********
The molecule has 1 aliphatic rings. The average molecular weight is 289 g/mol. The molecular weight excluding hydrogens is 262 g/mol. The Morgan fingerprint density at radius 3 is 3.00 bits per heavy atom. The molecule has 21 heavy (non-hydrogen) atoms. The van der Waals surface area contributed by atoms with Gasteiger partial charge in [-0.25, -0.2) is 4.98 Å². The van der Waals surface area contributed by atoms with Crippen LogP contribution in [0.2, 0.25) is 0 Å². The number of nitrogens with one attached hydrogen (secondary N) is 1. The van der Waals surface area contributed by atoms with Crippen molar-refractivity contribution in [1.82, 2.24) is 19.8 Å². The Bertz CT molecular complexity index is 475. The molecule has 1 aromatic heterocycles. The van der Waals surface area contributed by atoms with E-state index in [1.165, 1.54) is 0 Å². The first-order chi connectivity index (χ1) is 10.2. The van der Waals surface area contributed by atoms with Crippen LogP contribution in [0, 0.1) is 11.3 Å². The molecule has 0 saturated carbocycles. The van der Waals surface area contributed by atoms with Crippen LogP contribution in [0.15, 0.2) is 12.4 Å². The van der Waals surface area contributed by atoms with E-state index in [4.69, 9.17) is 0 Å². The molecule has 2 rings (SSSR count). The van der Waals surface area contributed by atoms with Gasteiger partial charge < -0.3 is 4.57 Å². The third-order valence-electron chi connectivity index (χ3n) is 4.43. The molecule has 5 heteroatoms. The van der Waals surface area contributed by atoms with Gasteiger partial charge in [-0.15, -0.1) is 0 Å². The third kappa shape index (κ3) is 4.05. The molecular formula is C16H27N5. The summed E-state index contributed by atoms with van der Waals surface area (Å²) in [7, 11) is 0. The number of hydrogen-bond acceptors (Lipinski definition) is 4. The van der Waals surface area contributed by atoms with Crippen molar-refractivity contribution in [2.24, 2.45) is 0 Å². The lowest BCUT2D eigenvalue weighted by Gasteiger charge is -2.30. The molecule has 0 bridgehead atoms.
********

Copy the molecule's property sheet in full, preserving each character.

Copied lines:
The molecule has 1 aliphatic rings. The average molecular weight is 289 g/mol. The molecular weight excluding hydrogens is 262 g/mol. The Morgan fingerprint density at radius 3 is 3.00 bits per heavy atom. The molecule has 21 heavy (non-hydrogen) atoms. The van der Waals surface area contributed by atoms with Gasteiger partial charge in [-0.25, -0.2) is 4.98 Å². The van der Waals surface area contributed by atoms with Crippen LogP contribution in [0.2, 0.25) is 0 Å². The number of nitrogens with one attached hydrogen (secondary N) is 1. The van der Waals surface area contributed by atoms with Crippen molar-refractivity contribution in [1.82, 2.24) is 19.8 Å². The Bertz CT molecular complexity index is 475. The molecule has 1 aromatic heterocycles. The van der Waals surface area contributed by atoms with E-state index in [1.165, 1.54) is 0 Å². The first-order chi connectivity index (χ1) is 10.2. The van der Waals surface area contributed by atoms with Crippen LogP contribution in [0, 0.1) is 11.3 Å². The molecule has 0 saturated carbocycles. The van der Waals surface area contributed by atoms with Crippen LogP contribution in [0.15, 0.2) is 12.4 Å². The van der Waals surface area contributed by atoms with E-state index in [4.69, 9.17) is 0 Å². The molecule has 2 rings (SSSR count). The van der Waals surface area contributed by atoms with Gasteiger partial charge < -0.3 is 4.57 Å². The third-order valence-electron chi connectivity index (χ3n) is 4.43. The molecule has 5 heteroatoms. The van der Waals surface area contributed by atoms with Gasteiger partial charge in [-0.15, -0.1) is 0 Å². The third kappa shape index (κ3) is 4.05. The molecular formula is C16H27N5. The summed E-state index contributed by atoms with van der Waals surface area (Å²) in [7, 11) is 0. The number of hydrogen-bond acceptors (Lipinski definition) is 4. The van der Waals surface area contributed by atoms with Crippen molar-refractivity contribution in [2.24, 2.45) is 0 Å². The lowest BCUT2D eigenvalue weighted by Gasteiger charge is -2.30. The molecule has 0 bridgehead atoms.